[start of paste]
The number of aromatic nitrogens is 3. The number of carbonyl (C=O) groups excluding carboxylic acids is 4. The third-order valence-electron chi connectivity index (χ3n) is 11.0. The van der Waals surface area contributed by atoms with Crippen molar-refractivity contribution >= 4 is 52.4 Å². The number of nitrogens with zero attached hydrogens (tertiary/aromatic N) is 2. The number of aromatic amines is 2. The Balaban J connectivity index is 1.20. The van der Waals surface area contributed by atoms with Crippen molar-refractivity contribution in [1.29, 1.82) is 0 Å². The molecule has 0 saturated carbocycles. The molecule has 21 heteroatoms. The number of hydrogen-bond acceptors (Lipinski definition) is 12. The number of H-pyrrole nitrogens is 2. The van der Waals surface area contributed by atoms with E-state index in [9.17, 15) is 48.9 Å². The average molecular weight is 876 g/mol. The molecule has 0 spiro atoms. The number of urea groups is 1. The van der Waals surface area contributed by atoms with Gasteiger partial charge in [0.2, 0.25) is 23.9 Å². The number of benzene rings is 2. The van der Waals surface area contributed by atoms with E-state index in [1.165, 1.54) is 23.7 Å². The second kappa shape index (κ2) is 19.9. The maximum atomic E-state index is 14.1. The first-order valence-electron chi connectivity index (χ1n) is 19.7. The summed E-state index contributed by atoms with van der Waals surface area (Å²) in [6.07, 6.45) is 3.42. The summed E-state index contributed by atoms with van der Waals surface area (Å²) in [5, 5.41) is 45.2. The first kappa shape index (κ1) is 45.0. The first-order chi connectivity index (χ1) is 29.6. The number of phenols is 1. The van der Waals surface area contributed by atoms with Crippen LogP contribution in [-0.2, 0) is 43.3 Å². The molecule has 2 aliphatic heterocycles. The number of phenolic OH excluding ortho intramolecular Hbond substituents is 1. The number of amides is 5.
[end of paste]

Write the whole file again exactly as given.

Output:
The number of aromatic nitrogens is 3. The number of carbonyl (C=O) groups excluding carboxylic acids is 4. The third-order valence-electron chi connectivity index (χ3n) is 11.0. The van der Waals surface area contributed by atoms with Crippen molar-refractivity contribution >= 4 is 52.4 Å². The number of nitrogens with zero attached hydrogens (tertiary/aromatic N) is 2. The number of aromatic amines is 2. The Balaban J connectivity index is 1.20. The van der Waals surface area contributed by atoms with Crippen molar-refractivity contribution in [1.29, 1.82) is 0 Å². The molecule has 0 saturated carbocycles. The molecule has 21 heteroatoms. The number of hydrogen-bond acceptors (Lipinski definition) is 12. The number of H-pyrrole nitrogens is 2. The van der Waals surface area contributed by atoms with E-state index in [9.17, 15) is 48.9 Å². The average molecular weight is 876 g/mol. The molecule has 0 spiro atoms. The number of urea groups is 1. The van der Waals surface area contributed by atoms with Gasteiger partial charge in [0.2, 0.25) is 23.9 Å². The number of benzene rings is 2. The van der Waals surface area contributed by atoms with E-state index in [1.165, 1.54) is 23.7 Å². The second kappa shape index (κ2) is 19.9. The maximum atomic E-state index is 14.1. The first-order valence-electron chi connectivity index (χ1n) is 19.7. The summed E-state index contributed by atoms with van der Waals surface area (Å²) in [6.07, 6.45) is 3.42. The summed E-state index contributed by atoms with van der Waals surface area (Å²) in [5, 5.41) is 45.2. The first kappa shape index (κ1) is 45.0. The first-order chi connectivity index (χ1) is 29.6. The number of phenols is 1. The van der Waals surface area contributed by atoms with Crippen LogP contribution in [-0.2, 0) is 43.3 Å². The molecule has 2 aliphatic heterocycles. The number of phenolic OH excluding ortho intramolecular Hbond substituents is 1. The number of amides is 5.